Tuesday, April 16, 2024

Solar PV Seminar Held in Beijing: Retrospect and Prospect

“The symphony of opportunities and challenges is the main theme of China’s photovoltaic industry in 2023,” noted Wang Bohua, Honorary Chairman of China Photovoltaic Industry Association (CPIA), in his keynote address at the Photovoltaic Industry 2023 Development Retrospect and 2024 Situation Prospect Seminar hosted by the CPIA on February 28.

Titled retrospect and prospect, the seminar demonstrated the overall development of China’s PV industry in the past year, as well as possible trends for the new year in extenso.

“In 2023, China’s polysilicons, silicon wafers, cells, and modules output have all grown by more than 64% year-on-year. Simultaneously, our PV newly installed capacity was 216.88 GW, which is a year-on-year leap of 148.1%. Speak of exports, the export volume of wafers, cells, and modules in 2023 increased by 93.6%, 65.5%, and 37.9% respectively year-on-year,” the Chairman first stated the huge accomplishments. “Overall, our PV application market has achieved unexpected development in 2023, exceeding the predictions of almost all insiders at home and abroad. As of 2023, our cumulative installed PV capacity has reached 609.5GW.”

Wang Bohua, Honorary Chairman of CPIA [Photo/CPIA]

“However, blind optimism means the prelude of failure. What we also need to distinguish is that in the same year, the output value of domestic PV manufacturing (excluding inverters) has exceeded RMB 1.75 trillion, a year-on-year increase of 17.1%, which has slowed down significantly compared with 100% in 2022. Moreover, corresponding to the growth in export volume, the total export values (silicon wafers, cells, and modules) was approximately USD 48.48 billion, a year-on-year decrease of 5.4%. It could be said that the shuffle has begun. Survival of the fittest is accelerating. All parties need to assess the situation to take advantage of the trend.”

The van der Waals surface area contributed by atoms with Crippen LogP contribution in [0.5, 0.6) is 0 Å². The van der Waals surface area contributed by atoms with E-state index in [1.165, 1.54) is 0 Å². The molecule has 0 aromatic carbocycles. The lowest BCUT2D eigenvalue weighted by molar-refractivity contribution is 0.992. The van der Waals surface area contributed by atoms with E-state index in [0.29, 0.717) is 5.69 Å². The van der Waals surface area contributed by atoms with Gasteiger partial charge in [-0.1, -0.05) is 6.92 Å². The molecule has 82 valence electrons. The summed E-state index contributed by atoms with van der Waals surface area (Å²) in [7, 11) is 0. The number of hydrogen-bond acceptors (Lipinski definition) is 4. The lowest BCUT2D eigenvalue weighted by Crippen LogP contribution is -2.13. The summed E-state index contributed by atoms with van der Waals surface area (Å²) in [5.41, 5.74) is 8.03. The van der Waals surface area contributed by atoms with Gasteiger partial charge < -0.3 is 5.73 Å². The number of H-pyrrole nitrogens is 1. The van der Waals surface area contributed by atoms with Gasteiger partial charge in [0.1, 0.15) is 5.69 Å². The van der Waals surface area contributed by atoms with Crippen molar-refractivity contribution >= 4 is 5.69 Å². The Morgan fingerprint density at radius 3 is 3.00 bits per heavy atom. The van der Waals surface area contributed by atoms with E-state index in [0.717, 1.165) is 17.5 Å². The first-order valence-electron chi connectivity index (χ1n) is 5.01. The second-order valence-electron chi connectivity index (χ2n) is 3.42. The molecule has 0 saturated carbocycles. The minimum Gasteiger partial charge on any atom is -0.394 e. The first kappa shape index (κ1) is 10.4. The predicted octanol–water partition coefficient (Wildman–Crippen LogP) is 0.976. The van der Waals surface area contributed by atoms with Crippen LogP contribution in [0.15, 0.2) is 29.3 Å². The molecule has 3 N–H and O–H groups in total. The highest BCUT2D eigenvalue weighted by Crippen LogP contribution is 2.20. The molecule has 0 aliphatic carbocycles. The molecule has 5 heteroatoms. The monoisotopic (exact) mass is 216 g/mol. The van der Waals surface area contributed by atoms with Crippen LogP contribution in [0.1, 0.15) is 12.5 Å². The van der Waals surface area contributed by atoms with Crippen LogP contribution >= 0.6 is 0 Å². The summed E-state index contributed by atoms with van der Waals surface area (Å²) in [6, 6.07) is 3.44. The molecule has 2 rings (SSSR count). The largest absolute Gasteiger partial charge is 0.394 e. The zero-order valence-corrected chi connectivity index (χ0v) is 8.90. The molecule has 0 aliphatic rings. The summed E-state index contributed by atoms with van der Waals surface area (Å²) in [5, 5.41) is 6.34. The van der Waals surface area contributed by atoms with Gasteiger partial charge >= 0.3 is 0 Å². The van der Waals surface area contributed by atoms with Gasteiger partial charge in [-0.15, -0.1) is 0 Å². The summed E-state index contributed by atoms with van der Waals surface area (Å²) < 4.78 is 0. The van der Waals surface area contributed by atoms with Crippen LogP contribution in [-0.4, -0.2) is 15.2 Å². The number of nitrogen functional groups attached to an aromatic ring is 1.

Players are all in position. What’s the next move? “The PV industry maintains mushrooming, and a consensus has been reached that global renewable energy installed capacity will triple in 2030.” Wang predicted that under conservative circumstances, global new photovoltaic installed capacity in 2024 will be the same as last year, reaching about 390GW. Optimistically, it could reach 430GW.

As to China, the association forecasted new PV capacity addition of 190-220 gigawatts (GW) this year, with consumption and demand for solar energy projected to remain high and steady in the coming years. “With continuous breakthroughs in PV technology and more diversified export market, renewable energy generation is predicted to play a dominant role in the power generation landscape by 2030.”

Wang Jixue, Deputy Chief Engineer of China EPPEI [Photo/CPIA]

Another guest, Wang Jixue, Deputy Chief Engineer of China Electric Power Planning and Engineering Institute (EPPEI), echoed the view. “In 2022, He Lifeng, then Director of the National Development and Reform Commission, announced that the country would plan to build a 450-million-kilowatt wind & photovoltaic base in the desert region. Currently, multiple projects have been planned and completed, and each project has been confirmed 12 million kilowatts of new energy installed capacity (mainly photovoltaic).”

“The development prospects of domestic large-scale new energy bases are promising, consequentially. It is expected that the proportion of new energy installed capacity will exceed 50% in 2040, and the proportion of new energy power generation will exceed 50% in 2060,” Wang noted. “On the other hand, the efficiency of new energy power generation is undergoing rapid leapfrogging. The module efficiency of PV power generation has increased by nearly 60% in a decade.”

More than 100 countries reached an agreement at the COP28 conference that in 2030, global installed renewable energy capacity will triple to at least 11,000GW; specifically, by 2030, PV installed capacity will increase from 1055GW in 2022 to 5457GW in 2030. According to the CPIA, by 2027, the global cumulative installed capacity of PV will surpass coal thus become the largest in the globe. Undoubtedly, such huge production capacity requires a sound mechanism to achieve reasonable consumption. “Last year, our country’s cumulative household PV capacity reached 118 million kilowatts, which means the prospects for distributed PV in rural areas are impressive. Only by developing both centralized and distributed systems could we achieve c carbon peak and neutrality target,” said Li Qionghui, Dept. of Renewable Generator Director at State Grid Energy Research Institute.

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